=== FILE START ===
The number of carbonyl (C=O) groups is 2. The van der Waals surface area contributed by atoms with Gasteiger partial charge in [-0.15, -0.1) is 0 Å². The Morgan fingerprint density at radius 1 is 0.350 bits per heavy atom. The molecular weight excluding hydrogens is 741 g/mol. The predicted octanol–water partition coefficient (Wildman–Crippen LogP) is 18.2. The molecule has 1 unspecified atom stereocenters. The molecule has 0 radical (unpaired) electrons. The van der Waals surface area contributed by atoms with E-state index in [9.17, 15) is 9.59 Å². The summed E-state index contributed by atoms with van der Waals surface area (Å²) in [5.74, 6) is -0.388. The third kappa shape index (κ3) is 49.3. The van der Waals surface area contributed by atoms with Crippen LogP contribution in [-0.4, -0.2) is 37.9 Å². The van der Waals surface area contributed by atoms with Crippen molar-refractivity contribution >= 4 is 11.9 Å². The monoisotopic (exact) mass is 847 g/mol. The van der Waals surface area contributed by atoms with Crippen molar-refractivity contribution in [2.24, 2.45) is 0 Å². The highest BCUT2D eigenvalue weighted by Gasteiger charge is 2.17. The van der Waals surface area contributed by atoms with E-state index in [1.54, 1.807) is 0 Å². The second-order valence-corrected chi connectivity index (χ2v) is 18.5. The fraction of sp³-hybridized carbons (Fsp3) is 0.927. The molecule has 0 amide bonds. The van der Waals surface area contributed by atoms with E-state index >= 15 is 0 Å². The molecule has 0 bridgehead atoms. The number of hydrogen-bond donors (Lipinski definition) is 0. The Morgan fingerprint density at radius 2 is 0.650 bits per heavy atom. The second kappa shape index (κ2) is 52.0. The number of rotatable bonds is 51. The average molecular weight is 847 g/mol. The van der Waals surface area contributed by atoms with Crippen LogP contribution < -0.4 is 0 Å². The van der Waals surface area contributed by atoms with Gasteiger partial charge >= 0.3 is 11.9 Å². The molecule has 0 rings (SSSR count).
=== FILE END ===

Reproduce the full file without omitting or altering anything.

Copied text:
The number of carbonyl (C=O) groups is 2. The van der Waals surface area contributed by atoms with Gasteiger partial charge in [-0.15, -0.1) is 0 Å². The Morgan fingerprint density at radius 1 is 0.350 bits per heavy atom. The molecular weight excluding hydrogens is 741 g/mol. The predicted octanol–water partition coefficient (Wildman–Crippen LogP) is 18.2. The molecule has 1 unspecified atom stereocenters. The molecule has 0 radical (unpaired) electrons. The van der Waals surface area contributed by atoms with E-state index in [9.17, 15) is 9.59 Å². The summed E-state index contributed by atoms with van der Waals surface area (Å²) in [5.74, 6) is -0.388. The third kappa shape index (κ3) is 49.3. The van der Waals surface area contributed by atoms with Crippen LogP contribution in [-0.4, -0.2) is 37.9 Å². The van der Waals surface area contributed by atoms with Crippen molar-refractivity contribution >= 4 is 11.9 Å². The monoisotopic (exact) mass is 847 g/mol. The van der Waals surface area contributed by atoms with Crippen molar-refractivity contribution in [2.24, 2.45) is 0 Å². The highest BCUT2D eigenvalue weighted by Gasteiger charge is 2.17. The van der Waals surface area contributed by atoms with E-state index in [1.54, 1.807) is 0 Å². The second-order valence-corrected chi connectivity index (χ2v) is 18.5. The fraction of sp³-hybridized carbons (Fsp3) is 0.927. The molecule has 0 amide bonds. The van der Waals surface area contributed by atoms with E-state index >= 15 is 0 Å². The molecule has 0 bridgehead atoms. The number of hydrogen-bond donors (Lipinski definition) is 0. The Morgan fingerprint density at radius 2 is 0.650 bits per heavy atom. The second kappa shape index (κ2) is 52.0. The number of rotatable bonds is 51. The average molecular weight is 847 g/mol. The van der Waals surface area contributed by atoms with Crippen LogP contribution < -0.4 is 0 Å². The van der Waals surface area contributed by atoms with Gasteiger partial charge >= 0.3 is 11.9 Å². The molecule has 0 rings (SSSR count).